While the auto industry has been the first to experience complete disruption as a result of new technologies, Jehmlich forecast that other sectors will also undergo a revolution. For example, as pressure grows for agriculture to focus less on meat production and more on plant-based production, that could see the introduction of new types of equipment, perhaps smaller assets which target specific activities.
Pay per use
One option is the growing interests in “pay per use” equipment deals, priced on a consumption basis. This requires the traditional approach to calculating residual values and pricing risk in contracts to change.
“We are talking about the circular economy, where the lender funds a new asset which the manufacturer subsequently refurbishes for a second life as a used asset, and which at the end of its life is broken down into parts which are re-used. But no one will jump into this new environment without thinking carefully about which risks they will take,” Jehmlich explained.
Currently, the second life value for a solar panel, for example, is unknown. But while electric assets are likely to be more expensive at the beginning of their life, the maintenance and running costs are potentially lower, suggesting they may have a longer life.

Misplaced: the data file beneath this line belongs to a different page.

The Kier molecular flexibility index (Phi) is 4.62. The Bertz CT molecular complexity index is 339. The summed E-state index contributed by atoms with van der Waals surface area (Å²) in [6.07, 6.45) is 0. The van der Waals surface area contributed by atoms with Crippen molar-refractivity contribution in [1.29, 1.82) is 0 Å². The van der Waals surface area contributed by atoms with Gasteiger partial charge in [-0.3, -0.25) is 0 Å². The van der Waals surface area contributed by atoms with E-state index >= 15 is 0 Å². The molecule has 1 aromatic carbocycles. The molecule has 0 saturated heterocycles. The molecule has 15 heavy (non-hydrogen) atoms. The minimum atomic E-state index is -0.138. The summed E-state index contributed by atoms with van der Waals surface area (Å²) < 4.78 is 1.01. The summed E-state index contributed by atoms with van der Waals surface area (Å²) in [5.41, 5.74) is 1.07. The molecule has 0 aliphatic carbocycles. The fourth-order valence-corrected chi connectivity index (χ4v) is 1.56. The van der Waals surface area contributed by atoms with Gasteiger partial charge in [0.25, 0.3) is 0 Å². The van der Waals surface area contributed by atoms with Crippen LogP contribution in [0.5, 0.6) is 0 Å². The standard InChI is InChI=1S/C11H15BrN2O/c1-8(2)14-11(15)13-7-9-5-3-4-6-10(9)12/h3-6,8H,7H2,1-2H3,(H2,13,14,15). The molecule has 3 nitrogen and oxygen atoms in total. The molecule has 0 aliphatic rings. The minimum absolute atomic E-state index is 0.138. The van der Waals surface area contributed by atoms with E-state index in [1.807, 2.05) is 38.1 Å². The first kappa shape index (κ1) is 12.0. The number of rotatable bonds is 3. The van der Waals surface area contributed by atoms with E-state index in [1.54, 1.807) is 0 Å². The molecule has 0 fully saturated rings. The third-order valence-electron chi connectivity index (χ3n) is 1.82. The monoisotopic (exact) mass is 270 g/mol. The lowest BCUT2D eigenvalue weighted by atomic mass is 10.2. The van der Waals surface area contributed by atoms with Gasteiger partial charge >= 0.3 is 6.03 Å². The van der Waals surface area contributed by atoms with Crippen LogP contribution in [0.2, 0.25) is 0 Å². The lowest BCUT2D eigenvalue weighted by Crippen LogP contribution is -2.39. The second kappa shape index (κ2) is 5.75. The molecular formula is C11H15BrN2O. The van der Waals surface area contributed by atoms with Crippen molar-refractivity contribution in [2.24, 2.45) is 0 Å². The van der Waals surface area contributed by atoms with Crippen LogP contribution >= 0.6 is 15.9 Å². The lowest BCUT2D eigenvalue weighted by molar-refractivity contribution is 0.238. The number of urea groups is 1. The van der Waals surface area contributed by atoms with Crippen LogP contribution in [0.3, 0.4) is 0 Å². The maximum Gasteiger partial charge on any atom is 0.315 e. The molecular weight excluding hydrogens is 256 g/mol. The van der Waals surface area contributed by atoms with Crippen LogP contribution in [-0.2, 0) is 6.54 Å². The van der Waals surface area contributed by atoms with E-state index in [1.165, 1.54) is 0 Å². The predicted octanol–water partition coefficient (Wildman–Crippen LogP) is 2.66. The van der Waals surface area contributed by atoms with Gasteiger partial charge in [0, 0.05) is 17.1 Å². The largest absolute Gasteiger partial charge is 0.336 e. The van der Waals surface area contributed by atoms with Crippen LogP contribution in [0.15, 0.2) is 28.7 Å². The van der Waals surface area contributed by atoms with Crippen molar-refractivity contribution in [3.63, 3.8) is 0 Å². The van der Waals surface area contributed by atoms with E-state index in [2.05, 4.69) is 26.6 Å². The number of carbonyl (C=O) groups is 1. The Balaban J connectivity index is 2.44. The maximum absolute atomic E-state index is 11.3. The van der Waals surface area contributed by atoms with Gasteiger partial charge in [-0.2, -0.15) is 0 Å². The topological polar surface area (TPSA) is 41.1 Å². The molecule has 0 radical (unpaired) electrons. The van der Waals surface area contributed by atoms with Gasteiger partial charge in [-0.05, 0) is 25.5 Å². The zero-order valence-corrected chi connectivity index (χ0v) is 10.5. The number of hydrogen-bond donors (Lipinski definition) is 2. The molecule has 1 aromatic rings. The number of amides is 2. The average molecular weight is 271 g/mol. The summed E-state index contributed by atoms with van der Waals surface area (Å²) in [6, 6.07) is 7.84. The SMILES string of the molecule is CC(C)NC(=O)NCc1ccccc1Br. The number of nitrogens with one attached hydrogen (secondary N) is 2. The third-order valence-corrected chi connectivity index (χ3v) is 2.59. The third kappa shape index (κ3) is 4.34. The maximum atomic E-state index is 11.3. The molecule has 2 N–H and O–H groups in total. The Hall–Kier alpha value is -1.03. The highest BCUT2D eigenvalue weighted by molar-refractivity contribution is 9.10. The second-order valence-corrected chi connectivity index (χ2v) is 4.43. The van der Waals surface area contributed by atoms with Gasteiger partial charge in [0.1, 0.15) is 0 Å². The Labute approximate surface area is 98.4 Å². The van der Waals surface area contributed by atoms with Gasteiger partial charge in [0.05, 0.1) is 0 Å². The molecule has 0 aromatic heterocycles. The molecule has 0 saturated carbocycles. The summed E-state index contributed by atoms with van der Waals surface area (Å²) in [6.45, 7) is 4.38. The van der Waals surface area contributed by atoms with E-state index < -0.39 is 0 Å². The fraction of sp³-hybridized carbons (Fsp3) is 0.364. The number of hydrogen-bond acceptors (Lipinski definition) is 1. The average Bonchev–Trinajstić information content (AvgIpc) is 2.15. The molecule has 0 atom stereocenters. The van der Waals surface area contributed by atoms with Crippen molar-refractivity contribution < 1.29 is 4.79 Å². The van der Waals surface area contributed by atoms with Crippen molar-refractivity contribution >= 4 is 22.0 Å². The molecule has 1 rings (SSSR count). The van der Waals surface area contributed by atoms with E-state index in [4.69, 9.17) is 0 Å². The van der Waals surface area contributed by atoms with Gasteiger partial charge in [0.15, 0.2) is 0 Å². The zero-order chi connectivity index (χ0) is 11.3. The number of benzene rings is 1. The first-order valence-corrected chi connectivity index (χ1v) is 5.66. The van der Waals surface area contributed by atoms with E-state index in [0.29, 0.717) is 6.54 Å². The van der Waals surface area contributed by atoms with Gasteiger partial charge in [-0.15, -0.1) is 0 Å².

“That opens up the way for lenders and manufacturers to build a long term relationship with the customer and to sell lots of services, for example, updating services,’ Jehmlich said.
However, he cautioned that the uncertainties over who will take the risk over the life of the asset mean a true “pay per use” solution was some way in the future. Currently it is limited to certain areas, such as photocopiers, where there is a high volume of customers sharing one piece of equipment and where levels of usage are reasonably predictable. Nevertheless, such deals have to take account of not only the credit risk if the customer defaults, but also utilization risk, for example if there are problems in a particular industry sector so that turnover falls or customers desert that particular company.
But Jehmlich closed the session with a glimpse of the future possibilities. SGEF is working with Philips on a project which will see the medical equipment supplier take over the whole operation of a clinic for a 10-year period. The customer will pay monthly instalments, and the supplier will take care of the equipment and ensure the technology is upgraded as required.
He also put the asset finance sector on notice that change is inevitable. “I’m always astonished when at a leasing conference, how much less talking there is about the digitialization of the asset finance industry. If you compare that would other parts of the universal banks, there complete areas have been completely disrupted. And banks have been expelled from some areas. So we have to be aware that once in a while, there could be a disrupter coming in showing us a much simpler form of the industry, one we can’t imagine right now. Compared to the whole banking industry, business leasing and asset finance is quite a conservative part that goes very slowly, but that must not be the case in the future.”